On October 27, 2011, Prime Minister Stephen Harper announced the creation of the Canadian International Institute for Extractive Industries and Development. "Canada has a long and prosperous history in the extraction of natural resources and is proud to share its knowledge, skills and experience with developing countries," said Prime Minister Harper. "The Institute will help developing nations harness their resources to generate sustainable economic growth, thereby reducing poverty." The Institute will be a key part in delivering on the Government of Canada's commitment to support initiatives in developing countries that will contribute to sustainable economic growth, create jobs, and reduce long-term poverty. The Institute will benefit developing countries by enhancing their capacity to utilize and benefit from their extractive sectors (metals and minerals and oil and gas).
The Institute is to be firmly established as a world-renowned independent centre that is self-sustaining through the support of multiple stakeholders. The Institute will have the capacity to harness Canadian and international expertise to assist developing countries. As well, it will have established collaborative relationships with other world-renowned centres in order to leverage leading practices and coordinate efforts in resource-sector governance.
The Institute will contribute significantly to the body of applied research in this area; increase the technical capacity of developing country governments to better govern, manage, and benefit from extractive industries; and will directly increase the human resource capacity of developing countries through the direct provision of education, training, and knowledge sharing.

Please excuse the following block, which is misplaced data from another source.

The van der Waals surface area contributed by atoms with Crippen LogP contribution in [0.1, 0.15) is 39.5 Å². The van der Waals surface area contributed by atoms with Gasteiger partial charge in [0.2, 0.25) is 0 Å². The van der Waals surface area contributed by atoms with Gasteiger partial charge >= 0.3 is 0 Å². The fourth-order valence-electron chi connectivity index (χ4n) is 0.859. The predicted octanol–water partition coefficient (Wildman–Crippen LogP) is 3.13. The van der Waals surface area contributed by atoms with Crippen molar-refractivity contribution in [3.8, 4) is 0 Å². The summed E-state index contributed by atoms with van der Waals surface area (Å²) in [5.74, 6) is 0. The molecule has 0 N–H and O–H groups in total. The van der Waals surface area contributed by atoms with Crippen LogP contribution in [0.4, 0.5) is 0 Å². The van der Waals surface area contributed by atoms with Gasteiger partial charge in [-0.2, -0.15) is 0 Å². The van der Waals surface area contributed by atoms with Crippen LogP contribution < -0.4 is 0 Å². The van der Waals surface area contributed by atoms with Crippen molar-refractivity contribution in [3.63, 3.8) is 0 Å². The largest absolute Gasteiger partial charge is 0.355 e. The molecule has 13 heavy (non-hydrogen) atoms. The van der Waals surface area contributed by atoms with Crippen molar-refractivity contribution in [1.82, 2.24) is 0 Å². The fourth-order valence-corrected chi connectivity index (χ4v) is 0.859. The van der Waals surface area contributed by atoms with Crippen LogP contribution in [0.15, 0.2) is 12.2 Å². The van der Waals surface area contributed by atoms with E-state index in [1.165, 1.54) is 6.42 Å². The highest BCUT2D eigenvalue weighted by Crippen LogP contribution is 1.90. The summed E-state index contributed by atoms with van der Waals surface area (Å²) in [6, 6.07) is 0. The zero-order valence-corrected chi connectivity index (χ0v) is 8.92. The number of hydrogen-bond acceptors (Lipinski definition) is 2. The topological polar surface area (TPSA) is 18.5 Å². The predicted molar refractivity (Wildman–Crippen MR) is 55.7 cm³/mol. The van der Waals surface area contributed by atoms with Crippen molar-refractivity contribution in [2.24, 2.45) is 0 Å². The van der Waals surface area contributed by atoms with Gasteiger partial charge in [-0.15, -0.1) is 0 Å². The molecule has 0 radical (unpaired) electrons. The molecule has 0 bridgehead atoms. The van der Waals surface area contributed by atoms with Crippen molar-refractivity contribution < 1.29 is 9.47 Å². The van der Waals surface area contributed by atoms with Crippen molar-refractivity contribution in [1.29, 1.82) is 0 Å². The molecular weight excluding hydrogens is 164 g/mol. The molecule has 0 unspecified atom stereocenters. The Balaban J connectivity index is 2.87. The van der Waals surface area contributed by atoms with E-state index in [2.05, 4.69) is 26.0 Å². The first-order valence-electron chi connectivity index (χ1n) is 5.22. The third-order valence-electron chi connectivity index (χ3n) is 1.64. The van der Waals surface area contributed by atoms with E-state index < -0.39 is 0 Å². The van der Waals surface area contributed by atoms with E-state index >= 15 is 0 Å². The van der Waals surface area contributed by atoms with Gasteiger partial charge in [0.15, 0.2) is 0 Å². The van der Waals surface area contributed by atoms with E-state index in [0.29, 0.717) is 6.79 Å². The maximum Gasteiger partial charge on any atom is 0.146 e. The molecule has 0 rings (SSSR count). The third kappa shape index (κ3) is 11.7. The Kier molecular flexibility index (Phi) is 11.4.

The Canadian International Development Agency (CIDA) will contribute up to $25 million over five years to the Institute's establishment and initial operating costs. There is no specific cost-sharing threshold. The proposal is to demonstrate financial sustainability and should include firm demonstrations of other significant contributions to the Institute's ongoing operational costs, either in cash, in kind, or both. Therefore, such contributions should not be limited to the five-year funding term.
The deadline for submissions was September 6, 2012.
In order to be eligible to apply, the applicant must be officially designated as a Canadian university and must have at least three years experience, in Canada or abroad, providing technical assistance or training or conducting applied research in the effective governance and management of either the metal and mineral mining or the oil and gas extractive sectors at a national or sub-national level.